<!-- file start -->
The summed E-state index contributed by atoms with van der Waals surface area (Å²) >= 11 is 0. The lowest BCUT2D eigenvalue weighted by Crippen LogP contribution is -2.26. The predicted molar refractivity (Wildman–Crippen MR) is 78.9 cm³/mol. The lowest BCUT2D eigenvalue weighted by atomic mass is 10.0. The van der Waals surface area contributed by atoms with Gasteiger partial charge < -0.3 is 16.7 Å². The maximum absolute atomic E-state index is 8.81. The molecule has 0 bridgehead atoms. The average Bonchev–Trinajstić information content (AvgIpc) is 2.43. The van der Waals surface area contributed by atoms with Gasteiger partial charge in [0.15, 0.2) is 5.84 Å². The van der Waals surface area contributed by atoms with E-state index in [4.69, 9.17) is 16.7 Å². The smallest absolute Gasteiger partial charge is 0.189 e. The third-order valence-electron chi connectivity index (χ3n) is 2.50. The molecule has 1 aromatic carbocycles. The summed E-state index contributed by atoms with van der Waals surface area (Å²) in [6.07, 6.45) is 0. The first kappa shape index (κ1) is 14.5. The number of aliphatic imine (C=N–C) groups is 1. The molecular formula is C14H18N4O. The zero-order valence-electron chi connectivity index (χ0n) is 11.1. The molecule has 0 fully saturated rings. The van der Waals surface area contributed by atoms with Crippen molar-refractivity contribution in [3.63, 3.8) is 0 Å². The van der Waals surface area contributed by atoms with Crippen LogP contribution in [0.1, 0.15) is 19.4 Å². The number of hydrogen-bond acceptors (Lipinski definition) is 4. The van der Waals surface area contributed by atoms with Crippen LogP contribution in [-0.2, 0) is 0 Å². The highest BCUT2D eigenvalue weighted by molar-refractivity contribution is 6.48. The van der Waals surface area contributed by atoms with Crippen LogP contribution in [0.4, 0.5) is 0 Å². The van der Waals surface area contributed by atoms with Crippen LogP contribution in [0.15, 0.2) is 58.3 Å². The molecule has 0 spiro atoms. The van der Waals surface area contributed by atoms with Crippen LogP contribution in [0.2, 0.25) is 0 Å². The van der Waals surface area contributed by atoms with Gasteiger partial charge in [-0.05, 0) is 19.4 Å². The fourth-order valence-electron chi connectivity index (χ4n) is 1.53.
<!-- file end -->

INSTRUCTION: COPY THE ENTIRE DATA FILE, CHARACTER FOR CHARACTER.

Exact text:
The summed E-state index contributed by atoms with van der Waals surface area (Å²) >= 11 is 0. The lowest BCUT2D eigenvalue weighted by Crippen LogP contribution is -2.26. The predicted molar refractivity (Wildman–Crippen MR) is 78.9 cm³/mol. The lowest BCUT2D eigenvalue weighted by atomic mass is 10.0. The van der Waals surface area contributed by atoms with Gasteiger partial charge < -0.3 is 16.7 Å². The maximum absolute atomic E-state index is 8.81. The molecule has 0 bridgehead atoms. The average Bonchev–Trinajstić information content (AvgIpc) is 2.43. The van der Waals surface area contributed by atoms with Gasteiger partial charge in [0.15, 0.2) is 5.84 Å². The van der Waals surface area contributed by atoms with E-state index in [4.69, 9.17) is 16.7 Å². The smallest absolute Gasteiger partial charge is 0.189 e. The third-order valence-electron chi connectivity index (χ3n) is 2.50. The molecule has 1 aromatic carbocycles. The summed E-state index contributed by atoms with van der Waals surface area (Å²) in [6.07, 6.45) is 0. The first kappa shape index (κ1) is 14.5. The number of aliphatic imine (C=N–C) groups is 1. The molecular formula is C14H18N4O. The zero-order valence-electron chi connectivity index (χ0n) is 11.1. The molecule has 0 fully saturated rings. The van der Waals surface area contributed by atoms with Crippen molar-refractivity contribution in [3.63, 3.8) is 0 Å². The van der Waals surface area contributed by atoms with Crippen LogP contribution in [0.1, 0.15) is 19.4 Å². The number of hydrogen-bond acceptors (Lipinski definition) is 4. The van der Waals surface area contributed by atoms with Crippen LogP contribution in [-0.2, 0) is 0 Å². The highest BCUT2D eigenvalue weighted by molar-refractivity contribution is 6.48. The van der Waals surface area contributed by atoms with Crippen LogP contribution in [0.4, 0.5) is 0 Å². The van der Waals surface area contributed by atoms with Crippen LogP contribution in [0.15, 0.2) is 58.3 Å². The molecule has 0 spiro atoms. The van der Waals surface area contributed by atoms with Crippen LogP contribution in [0.2, 0.25) is 0 Å². The van der Waals surface area contributed by atoms with Gasteiger partial charge in [-0.05, 0) is 19.4 Å². The fourth-order valence-electron chi connectivity index (χ4n) is 1.53.